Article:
Keep your kit clean. Use a lint free cloth I like Pec*Pads. Keep your bag dust free and organised. Regularly download images from memory cards then format to erase them. Keep a cloth in your bag to wipe your camera if it gets wet. Always keep a lens hood on your camera.
5 Set up a still life
Place your subject close to a natural light source, frame and shoot. Experiment with different apertures and camera angles. Try fruit, musical instruments, bottles anything really.
6 Move (pan) the camera
While you are shooting a subject either sweep it up or to the side when you press the shutter. Alternatively, zoom the lens in when you shoot, you may need a tripod. Experiment its great fun.
7 Try light painting
In Winter, when there is more darkness than light try this. Set your camera up on a tripod. Set to bulb. Click the shutter and stand with a torch 10 feet in front of the lens. Make a picture with the torch, after say 60s. Depress the shutter again and look at the results. Keep trying adjusting the shutter speed till you get the right effect.
8 Use a tripod
Essential for longer exposures they are a bit cumbersome to begin with, but I wouldn't be without mine.
9 Use a neutral density filter
Useful to darken skies and balancing the light over a whole frame. It doesn't affect the colour.
10 Share your photos
...the list goes on and will probably get longer! Ask for feedback and give feedback to others. It is about sharing after all.
Sign up for my newsletter if you want my HOT 3 tips if you want to take great photos
Have you ever been somewhere and seen something that captured your imagination and wanted to save the memory forever, maybe framing it for you wall? Creating your own artwork?
Whether you are an aspiring pro-photographer or simply want to take better shots here is a breakdown of how I produced this photograph just for you;
I was walking in the Gothic quarter of Barcelona, it's very beautiful in a crumbling sort of way and to be fair there are lots of lovely photo opportunities. I took my small but trusty Canon G15 with me. It's pocket-sized but packs a punch with lots of fancy and useful features, you can shoot in RAW, JPEG or both.
I just wanted to capture some moments while on a long weekend break and have a bit of fun, so I set the camera to P, similar to Auto but this allowed me to adjust the exposure up or down a notch (f-stop) to create a bit more atmosphere and to regain a bit of control.
The light was gently stroking the building and lighting up the moped in the distance. I like photographs with people in them, but this empty scene spoke to me, it held a story. The light, the solitary moped, the sense of anticipation stopped me in my tracks. I quickly lifted the camera, composed the scene so that the arch framed the picture and took the shot. Then we drifted on to a lovely Tapas bar.
As we wandered I quickly shot scenes I liked, often when the light was playing beautiful games across the buildings, or casting dramatic shadows. As we passed one of the tiny roads I spotted this.
Back home, and after downloading the shots, I stopped at this one and decided to convert it to black and white. Here is my process; I used photoshop, but you can use any photo-editing software, you can even approximate it in your smartphone, if it's one of the newer models.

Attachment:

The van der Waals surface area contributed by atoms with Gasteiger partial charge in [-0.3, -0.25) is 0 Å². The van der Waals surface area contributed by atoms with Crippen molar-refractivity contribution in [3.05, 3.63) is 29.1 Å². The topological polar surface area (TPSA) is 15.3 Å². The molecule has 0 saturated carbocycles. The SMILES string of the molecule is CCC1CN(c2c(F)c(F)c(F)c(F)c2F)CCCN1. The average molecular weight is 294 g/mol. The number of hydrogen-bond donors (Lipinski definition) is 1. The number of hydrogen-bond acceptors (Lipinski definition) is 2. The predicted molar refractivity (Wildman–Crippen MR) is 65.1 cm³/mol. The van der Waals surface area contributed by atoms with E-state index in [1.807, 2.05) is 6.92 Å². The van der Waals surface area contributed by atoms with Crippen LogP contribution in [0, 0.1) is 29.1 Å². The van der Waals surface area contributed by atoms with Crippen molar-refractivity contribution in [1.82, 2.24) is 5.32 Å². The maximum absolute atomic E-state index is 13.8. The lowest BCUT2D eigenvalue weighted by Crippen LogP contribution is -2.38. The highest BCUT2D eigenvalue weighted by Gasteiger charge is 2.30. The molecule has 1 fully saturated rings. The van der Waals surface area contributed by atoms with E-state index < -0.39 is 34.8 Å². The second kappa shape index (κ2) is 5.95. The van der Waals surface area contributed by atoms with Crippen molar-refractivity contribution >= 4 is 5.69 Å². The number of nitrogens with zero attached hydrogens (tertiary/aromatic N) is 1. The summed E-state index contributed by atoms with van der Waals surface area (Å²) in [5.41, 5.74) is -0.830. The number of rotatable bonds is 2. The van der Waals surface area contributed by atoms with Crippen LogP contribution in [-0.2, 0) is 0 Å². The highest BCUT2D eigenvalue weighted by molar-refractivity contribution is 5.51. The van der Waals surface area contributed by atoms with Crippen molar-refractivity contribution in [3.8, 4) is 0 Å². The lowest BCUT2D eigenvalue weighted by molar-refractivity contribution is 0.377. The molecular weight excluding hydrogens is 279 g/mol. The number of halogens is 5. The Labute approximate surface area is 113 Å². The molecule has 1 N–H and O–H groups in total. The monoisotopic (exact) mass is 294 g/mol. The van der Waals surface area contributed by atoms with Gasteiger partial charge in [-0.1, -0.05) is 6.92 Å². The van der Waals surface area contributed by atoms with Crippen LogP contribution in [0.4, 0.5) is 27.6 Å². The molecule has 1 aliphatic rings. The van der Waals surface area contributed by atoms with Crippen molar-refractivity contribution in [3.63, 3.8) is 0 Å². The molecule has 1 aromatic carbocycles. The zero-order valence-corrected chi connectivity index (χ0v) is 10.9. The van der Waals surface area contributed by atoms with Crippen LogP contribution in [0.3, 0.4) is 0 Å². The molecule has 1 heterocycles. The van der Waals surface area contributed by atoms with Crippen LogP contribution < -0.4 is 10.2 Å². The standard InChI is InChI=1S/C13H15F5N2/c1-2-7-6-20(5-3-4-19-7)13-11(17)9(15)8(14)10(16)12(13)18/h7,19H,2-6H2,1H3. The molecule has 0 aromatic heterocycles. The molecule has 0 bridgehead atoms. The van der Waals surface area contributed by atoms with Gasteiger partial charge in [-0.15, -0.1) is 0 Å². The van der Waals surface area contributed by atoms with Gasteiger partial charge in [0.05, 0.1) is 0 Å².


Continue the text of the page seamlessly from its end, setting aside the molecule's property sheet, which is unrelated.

Open in Photoshop
Desaturate by moving the saturation slider to the left
(you find this under Image>adjustments>hue/saturation)
This leaves the image looking a bit 'thin' so time to get some atmosphere back.
Lets adjust the Levels.
CTL L opens up the dialogue box, then:
Move the left hand slider along (dark tones)
Move the middle slider to the right (mid-tones)
So from this...
I'm happy with this, there is just enough light to show some detail in the blacks.
Next I want highlight the light areas. I do with with the dodge tool. See below.
I only use 5% or less in 'highlights' for a delicate touch. Right click on the image to get your brush and wipe it over the areas you want to highlight, a bit like painting.
Next, sharpen the image. I don't want to sharpen too much-this can ruin a photo.
Go to Filter>sharpen>unsharp mask and use similar settings shown below. Play around until you get something that works for you.
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I talk to photographers a lot and I have realised that days and days on shoots give pro's a real hands on advantage in tricks and tips on how to shoot better. So here are some things I have learnt:
'There is always a photo'
There is. How often have I gone on location for a shoot and someone has said,
'There's not much to see I'm afraid.'
I have just returned from The Black Isle, in the North of Scotland to visit my elderly mum.
It's November not a month I would choose to spend in Scotland and as anticipated the
weather was dreary, cold, windy and wet.
A long drive to and from the hospital where mum was being looked after was very grey and did nothing for my spirits.
I even Tweeted this photo with the caption...
One shade of grey...
After 4 days of this with my blog post deadline looming I took my own advice, and on the way to the airport I took some photos. My theme?
I didn't have my Canon 5D mark III DSLR, so I used my Smart phone (a Samsung S5) which has an impressive camera.
On the flight home, I edited my shots with the phones software and came up with this set of pictures.
This set of photos had a little adjustment to brightness and contrast and in some the colour was desaturated but that was it on the editing front.
It proved to be an enjoyable couple of hours, despite the weather.
So, set yourself a challenge and come up with a set of shots based around a theme, and make this your mantra-
Look all around.
Part 2 of the Magic Triangle -